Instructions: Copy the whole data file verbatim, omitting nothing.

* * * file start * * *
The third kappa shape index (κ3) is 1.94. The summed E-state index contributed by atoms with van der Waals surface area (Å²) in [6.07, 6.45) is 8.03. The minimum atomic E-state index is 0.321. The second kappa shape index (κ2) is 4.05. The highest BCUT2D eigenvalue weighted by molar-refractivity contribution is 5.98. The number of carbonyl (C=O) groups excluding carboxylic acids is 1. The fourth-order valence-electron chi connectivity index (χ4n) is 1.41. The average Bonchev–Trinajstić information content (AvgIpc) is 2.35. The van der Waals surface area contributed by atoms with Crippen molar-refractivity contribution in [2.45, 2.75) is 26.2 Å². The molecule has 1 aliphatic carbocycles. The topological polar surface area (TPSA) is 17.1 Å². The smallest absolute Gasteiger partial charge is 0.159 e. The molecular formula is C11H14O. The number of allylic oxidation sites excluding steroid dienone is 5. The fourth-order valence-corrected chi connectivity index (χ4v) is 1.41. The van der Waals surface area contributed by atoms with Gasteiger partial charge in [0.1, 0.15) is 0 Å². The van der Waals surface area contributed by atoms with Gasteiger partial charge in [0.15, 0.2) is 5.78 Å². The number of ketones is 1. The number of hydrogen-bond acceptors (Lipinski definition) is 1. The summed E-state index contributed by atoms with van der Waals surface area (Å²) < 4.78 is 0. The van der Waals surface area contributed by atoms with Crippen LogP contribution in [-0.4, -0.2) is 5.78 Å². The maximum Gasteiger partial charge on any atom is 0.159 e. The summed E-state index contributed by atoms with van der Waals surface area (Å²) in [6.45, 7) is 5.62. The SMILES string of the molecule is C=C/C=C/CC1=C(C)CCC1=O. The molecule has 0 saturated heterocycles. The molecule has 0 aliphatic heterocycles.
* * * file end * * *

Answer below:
The third kappa shape index (κ3) is 1.94. The summed E-state index contributed by atoms with van der Waals surface area (Å²) in [6.07, 6.45) is 8.03. The minimum atomic E-state index is 0.321. The second kappa shape index (κ2) is 4.05. The highest BCUT2D eigenvalue weighted by molar-refractivity contribution is 5.98. The number of carbonyl (C=O) groups excluding carboxylic acids is 1. The fourth-order valence-electron chi connectivity index (χ4n) is 1.41. The average Bonchev–Trinajstić information content (AvgIpc) is 2.35. The van der Waals surface area contributed by atoms with Crippen molar-refractivity contribution in [2.45, 2.75) is 26.2 Å². The molecule has 1 aliphatic carbocycles. The topological polar surface area (TPSA) is 17.1 Å². The smallest absolute Gasteiger partial charge is 0.159 e. The molecular formula is C11H14O. The number of allylic oxidation sites excluding steroid dienone is 5. The fourth-order valence-corrected chi connectivity index (χ4v) is 1.41. The van der Waals surface area contributed by atoms with Gasteiger partial charge in [0.1, 0.15) is 0 Å². The van der Waals surface area contributed by atoms with Gasteiger partial charge in [0.15, 0.2) is 5.78 Å². The number of ketones is 1. The number of hydrogen-bond acceptors (Lipinski definition) is 1. The summed E-state index contributed by atoms with van der Waals surface area (Å²) < 4.78 is 0. The van der Waals surface area contributed by atoms with Crippen LogP contribution in [-0.4, -0.2) is 5.78 Å². The maximum Gasteiger partial charge on any atom is 0.159 e. The summed E-state index contributed by atoms with van der Waals surface area (Å²) in [6.45, 7) is 5.62. The SMILES string of the molecule is C=C/C=C/CC1=C(C)CCC1=O. The molecule has 0 saturated heterocycles. The molecule has 0 aliphatic heterocycles.